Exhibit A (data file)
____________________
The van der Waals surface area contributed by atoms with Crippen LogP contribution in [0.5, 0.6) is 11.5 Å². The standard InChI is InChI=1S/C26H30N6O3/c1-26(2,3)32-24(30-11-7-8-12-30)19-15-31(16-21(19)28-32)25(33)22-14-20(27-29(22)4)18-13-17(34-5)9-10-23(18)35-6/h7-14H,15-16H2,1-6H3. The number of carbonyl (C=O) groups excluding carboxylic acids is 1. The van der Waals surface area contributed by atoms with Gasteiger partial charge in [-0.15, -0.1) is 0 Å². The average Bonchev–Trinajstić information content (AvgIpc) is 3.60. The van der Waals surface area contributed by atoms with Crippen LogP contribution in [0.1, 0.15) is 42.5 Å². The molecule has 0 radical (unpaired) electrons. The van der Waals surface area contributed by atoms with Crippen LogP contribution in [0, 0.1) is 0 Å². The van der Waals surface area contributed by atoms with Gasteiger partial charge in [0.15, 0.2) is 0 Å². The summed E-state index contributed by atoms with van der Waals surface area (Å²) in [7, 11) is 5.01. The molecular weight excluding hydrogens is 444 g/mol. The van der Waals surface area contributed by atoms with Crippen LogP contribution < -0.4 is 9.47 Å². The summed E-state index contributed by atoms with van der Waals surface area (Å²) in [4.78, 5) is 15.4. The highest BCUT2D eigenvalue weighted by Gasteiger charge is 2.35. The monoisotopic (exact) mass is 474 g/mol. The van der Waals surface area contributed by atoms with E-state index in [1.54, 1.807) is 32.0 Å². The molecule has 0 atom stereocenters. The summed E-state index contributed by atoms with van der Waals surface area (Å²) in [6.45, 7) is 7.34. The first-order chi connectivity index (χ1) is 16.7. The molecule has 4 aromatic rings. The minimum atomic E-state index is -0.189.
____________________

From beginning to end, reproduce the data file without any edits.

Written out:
The van der Waals surface area contributed by atoms with Crippen LogP contribution in [0.5, 0.6) is 11.5 Å². The standard InChI is InChI=1S/C26H30N6O3/c1-26(2,3)32-24(30-11-7-8-12-30)19-15-31(16-21(19)28-32)25(33)22-14-20(27-29(22)4)18-13-17(34-5)9-10-23(18)35-6/h7-14H,15-16H2,1-6H3. The number of carbonyl (C=O) groups excluding carboxylic acids is 1. The van der Waals surface area contributed by atoms with Gasteiger partial charge in [-0.15, -0.1) is 0 Å². The average Bonchev–Trinajstić information content (AvgIpc) is 3.60. The van der Waals surface area contributed by atoms with Crippen LogP contribution in [0.1, 0.15) is 42.5 Å². The molecule has 0 radical (unpaired) electrons. The van der Waals surface area contributed by atoms with Crippen LogP contribution in [0, 0.1) is 0 Å². The van der Waals surface area contributed by atoms with Gasteiger partial charge in [0.15, 0.2) is 0 Å². The summed E-state index contributed by atoms with van der Waals surface area (Å²) in [7, 11) is 5.01. The molecular weight excluding hydrogens is 444 g/mol. The van der Waals surface area contributed by atoms with Crippen LogP contribution < -0.4 is 9.47 Å². The summed E-state index contributed by atoms with van der Waals surface area (Å²) in [4.78, 5) is 15.4. The highest BCUT2D eigenvalue weighted by Gasteiger charge is 2.35. The monoisotopic (exact) mass is 474 g/mol. The van der Waals surface area contributed by atoms with E-state index in [1.54, 1.807) is 32.0 Å². The molecule has 0 atom stereocenters. The summed E-state index contributed by atoms with van der Waals surface area (Å²) in [6.45, 7) is 7.34. The first-order chi connectivity index (χ1) is 16.7. The molecule has 4 aromatic rings. The minimum atomic E-state index is -0.189.